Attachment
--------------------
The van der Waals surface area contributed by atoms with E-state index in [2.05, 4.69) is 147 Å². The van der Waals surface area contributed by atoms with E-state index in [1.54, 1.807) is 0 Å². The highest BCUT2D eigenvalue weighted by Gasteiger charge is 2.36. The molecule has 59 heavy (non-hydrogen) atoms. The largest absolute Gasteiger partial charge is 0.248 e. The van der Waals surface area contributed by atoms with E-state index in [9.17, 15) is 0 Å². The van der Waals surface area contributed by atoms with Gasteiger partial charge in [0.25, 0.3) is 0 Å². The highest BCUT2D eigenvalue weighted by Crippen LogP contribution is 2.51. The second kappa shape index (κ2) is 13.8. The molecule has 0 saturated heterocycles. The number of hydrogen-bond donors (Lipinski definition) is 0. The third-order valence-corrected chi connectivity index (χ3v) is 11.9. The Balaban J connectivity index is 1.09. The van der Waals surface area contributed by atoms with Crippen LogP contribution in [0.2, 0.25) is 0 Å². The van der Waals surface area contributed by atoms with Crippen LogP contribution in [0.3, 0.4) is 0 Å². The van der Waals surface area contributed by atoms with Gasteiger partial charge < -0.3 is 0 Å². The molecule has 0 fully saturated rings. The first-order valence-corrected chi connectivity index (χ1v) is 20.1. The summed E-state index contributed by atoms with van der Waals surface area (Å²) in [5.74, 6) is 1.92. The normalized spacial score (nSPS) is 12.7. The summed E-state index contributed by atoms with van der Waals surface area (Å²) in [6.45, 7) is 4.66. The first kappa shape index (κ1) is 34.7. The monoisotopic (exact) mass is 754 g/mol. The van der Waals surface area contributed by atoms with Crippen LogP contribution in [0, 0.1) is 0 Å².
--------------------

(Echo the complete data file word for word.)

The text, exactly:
The van der Waals surface area contributed by atoms with E-state index in [2.05, 4.69) is 147 Å². The van der Waals surface area contributed by atoms with E-state index in [1.54, 1.807) is 0 Å². The highest BCUT2D eigenvalue weighted by Gasteiger charge is 2.36. The molecule has 59 heavy (non-hydrogen) atoms. The largest absolute Gasteiger partial charge is 0.248 e. The van der Waals surface area contributed by atoms with E-state index in [9.17, 15) is 0 Å². The van der Waals surface area contributed by atoms with Gasteiger partial charge in [0.25, 0.3) is 0 Å². The highest BCUT2D eigenvalue weighted by Crippen LogP contribution is 2.51. The second kappa shape index (κ2) is 13.8. The molecule has 0 saturated heterocycles. The number of hydrogen-bond donors (Lipinski definition) is 0. The third-order valence-corrected chi connectivity index (χ3v) is 11.9. The Balaban J connectivity index is 1.09. The van der Waals surface area contributed by atoms with Crippen LogP contribution in [0.2, 0.25) is 0 Å². The van der Waals surface area contributed by atoms with Crippen LogP contribution in [0.3, 0.4) is 0 Å². The van der Waals surface area contributed by atoms with Gasteiger partial charge < -0.3 is 0 Å². The molecule has 0 fully saturated rings. The first-order valence-corrected chi connectivity index (χ1v) is 20.1. The summed E-state index contributed by atoms with van der Waals surface area (Å²) in [5.74, 6) is 1.92. The normalized spacial score (nSPS) is 12.7. The summed E-state index contributed by atoms with van der Waals surface area (Å²) in [6.45, 7) is 4.66. The first kappa shape index (κ1) is 34.7. The monoisotopic (exact) mass is 754 g/mol. The van der Waals surface area contributed by atoms with Crippen LogP contribution in [0, 0.1) is 0 Å².